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See also: Rising


English Wikipedia has an article on:


  • IPA(key): /ˈɹaɪzɪŋ/
  • (file)
  • Rhymes: -aɪzɪŋ



  1. present participle and gerund of rise


rising (plural risings)

  1. Rebellion.
  2. The act of something that rises.
    the risings and fallings of a thermometer
  3. (US, dated) A dough and yeast mixture which is allowed to ferment.
    salt rising; milk rising

Derived terms[edit]



rising (not comparable)

  1. Going up.
  2. Planned or destined to advance to an academic grade in the near future, after having completed the previous grade; soon-to-be.
    • 1850, The Dublin University Calendar[1], Trinity College Dublin, page 117:
      A student in the rising Senior Freshman Class, who may not have passed the preceding Michaelmas Examination, will be allowed to join the School and attend Lectures during Michaelmas Term, for which he will receive credit, on condition that he passes the ensuing Hilary Examination with the Senior Freshman Class.
    • 2020 June 27, Bryan Pietsch, “Princeton Will Remove Woodrow Wilson’s Name From School”, in The New York Times[2], retrieved June 27, 2020:
      Residential colleges at Princeton are “really central to your identity on campus,” especially as a freshman, Ms. Chaffers, who is a rising junior, said in an interview on Saturday.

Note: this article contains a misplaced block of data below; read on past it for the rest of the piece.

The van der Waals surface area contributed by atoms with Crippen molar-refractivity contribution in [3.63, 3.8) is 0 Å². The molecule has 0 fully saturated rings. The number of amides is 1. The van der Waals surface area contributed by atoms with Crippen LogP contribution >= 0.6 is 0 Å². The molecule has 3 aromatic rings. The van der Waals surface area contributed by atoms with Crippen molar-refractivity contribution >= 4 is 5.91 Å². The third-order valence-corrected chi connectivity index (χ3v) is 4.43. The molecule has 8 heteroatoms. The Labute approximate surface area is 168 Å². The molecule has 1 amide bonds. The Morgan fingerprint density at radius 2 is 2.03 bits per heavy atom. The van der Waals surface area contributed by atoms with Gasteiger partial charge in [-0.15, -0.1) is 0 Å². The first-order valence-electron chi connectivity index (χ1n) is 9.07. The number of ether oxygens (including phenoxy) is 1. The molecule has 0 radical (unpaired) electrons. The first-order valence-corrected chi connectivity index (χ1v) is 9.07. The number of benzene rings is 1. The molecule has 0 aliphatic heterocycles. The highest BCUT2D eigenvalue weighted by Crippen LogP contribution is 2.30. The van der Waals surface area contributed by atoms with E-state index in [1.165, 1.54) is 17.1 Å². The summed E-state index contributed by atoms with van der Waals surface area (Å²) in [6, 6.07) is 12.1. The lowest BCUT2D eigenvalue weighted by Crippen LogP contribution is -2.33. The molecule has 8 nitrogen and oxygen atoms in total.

3. (heraldry, of a bird) Having its wings raised (either addorsed or sometimes displayed), standing on the tips of its feet as if about to take flight, typically depicted in profile.
    Eagles 2 through 5 are rising with their wings in various attitudes (2: elevated and addorsed; 3: elevated and displayed; 4: addorsed and inverted; 5: displayed and inverted).
    Synonyms: rousant, surgerant


Related terms[edit]




  1. (US, slang, dated) More than; exceeding; upwards of.
    a horse rising six years of age

Part or all of this entry has been imported from the 1913 edition of Webster’s Dictionary, which is now free of copyright and hence in the public domain. The imported definitions may be significantly out of date, and any more recent senses may be completely missing.
(See the entry for “rising”, in Webster’s Revised Unabridged Dictionary, Springfield, Mass.: G. & C. Merriam, 1913, →OCLC.)